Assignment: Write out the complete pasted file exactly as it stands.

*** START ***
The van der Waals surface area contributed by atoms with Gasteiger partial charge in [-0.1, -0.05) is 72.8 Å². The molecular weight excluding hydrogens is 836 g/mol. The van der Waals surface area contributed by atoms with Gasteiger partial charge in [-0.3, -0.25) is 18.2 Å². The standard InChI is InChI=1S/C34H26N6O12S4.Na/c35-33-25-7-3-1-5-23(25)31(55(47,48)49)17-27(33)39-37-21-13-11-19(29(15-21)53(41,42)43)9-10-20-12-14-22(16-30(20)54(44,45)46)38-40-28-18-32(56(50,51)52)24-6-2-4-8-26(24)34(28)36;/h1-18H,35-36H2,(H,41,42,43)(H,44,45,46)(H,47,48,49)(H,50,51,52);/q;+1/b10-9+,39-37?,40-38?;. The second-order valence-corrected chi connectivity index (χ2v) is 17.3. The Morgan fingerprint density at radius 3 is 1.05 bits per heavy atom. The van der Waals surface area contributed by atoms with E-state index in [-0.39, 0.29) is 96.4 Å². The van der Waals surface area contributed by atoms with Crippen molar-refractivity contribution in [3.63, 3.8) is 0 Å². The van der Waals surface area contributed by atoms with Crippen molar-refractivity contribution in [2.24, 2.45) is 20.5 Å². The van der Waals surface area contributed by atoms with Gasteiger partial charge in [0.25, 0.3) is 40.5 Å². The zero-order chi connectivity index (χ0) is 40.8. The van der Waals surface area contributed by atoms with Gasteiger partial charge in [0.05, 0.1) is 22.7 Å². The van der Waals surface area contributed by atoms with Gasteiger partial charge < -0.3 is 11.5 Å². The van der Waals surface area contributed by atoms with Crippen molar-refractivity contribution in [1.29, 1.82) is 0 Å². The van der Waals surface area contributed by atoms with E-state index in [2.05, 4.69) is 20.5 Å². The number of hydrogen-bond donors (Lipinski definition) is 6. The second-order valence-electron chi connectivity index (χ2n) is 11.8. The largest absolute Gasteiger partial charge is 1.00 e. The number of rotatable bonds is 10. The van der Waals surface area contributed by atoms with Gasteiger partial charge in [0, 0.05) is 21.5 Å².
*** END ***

The van der Waals surface area contributed by atoms with Gasteiger partial charge in [-0.1, -0.05) is 72.8 Å². The molecular weight excluding hydrogens is 836 g/mol. The van der Waals surface area contributed by atoms with Gasteiger partial charge in [-0.3, -0.25) is 18.2 Å². The standard InChI is InChI=1S/C34H26N6O12S4.Na/c35-33-25-7-3-1-5-23(25)31(55(47,48)49)17-27(33)39-37-21-13-11-19(29(15-21)53(41,42)43)9-10-20-12-14-22(16-30(20)54(44,45)46)38-40-28-18-32(56(50,51)52)24-6-2-4-8-26(24)34(28)36;/h1-18H,35-36H2,(H,41,42,43)(H,44,45,46)(H,47,48,49)(H,50,51,52);/q;+1/b10-9+,39-37?,40-38?;. The second-order valence-corrected chi connectivity index (χ2v) is 17.3. The Morgan fingerprint density at radius 3 is 1.05 bits per heavy atom. The van der Waals surface area contributed by atoms with E-state index in [-0.39, 0.29) is 96.4 Å². The van der Waals surface area contributed by atoms with Crippen molar-refractivity contribution in [3.63, 3.8) is 0 Å². The van der Waals surface area contributed by atoms with Crippen molar-refractivity contribution in [2.24, 2.45) is 20.5 Å². The van der Waals surface area contributed by atoms with Gasteiger partial charge in [0.25, 0.3) is 40.5 Å². The zero-order chi connectivity index (χ0) is 40.8. The van der Waals surface area contributed by atoms with Gasteiger partial charge in [0.05, 0.1) is 22.7 Å². The van der Waals surface area contributed by atoms with Gasteiger partial charge < -0.3 is 11.5 Å². The van der Waals surface area contributed by atoms with Crippen molar-refractivity contribution in [1.29, 1.82) is 0 Å². The van der Waals surface area contributed by atoms with E-state index in [2.05, 4.69) is 20.5 Å². The number of hydrogen-bond donors (Lipinski definition) is 6. The second-order valence-electron chi connectivity index (χ2n) is 11.8. The largest absolute Gasteiger partial charge is 1.00 e. The number of rotatable bonds is 10. The van der Waals surface area contributed by atoms with Gasteiger partial charge in [0, 0.05) is 21.5 Å².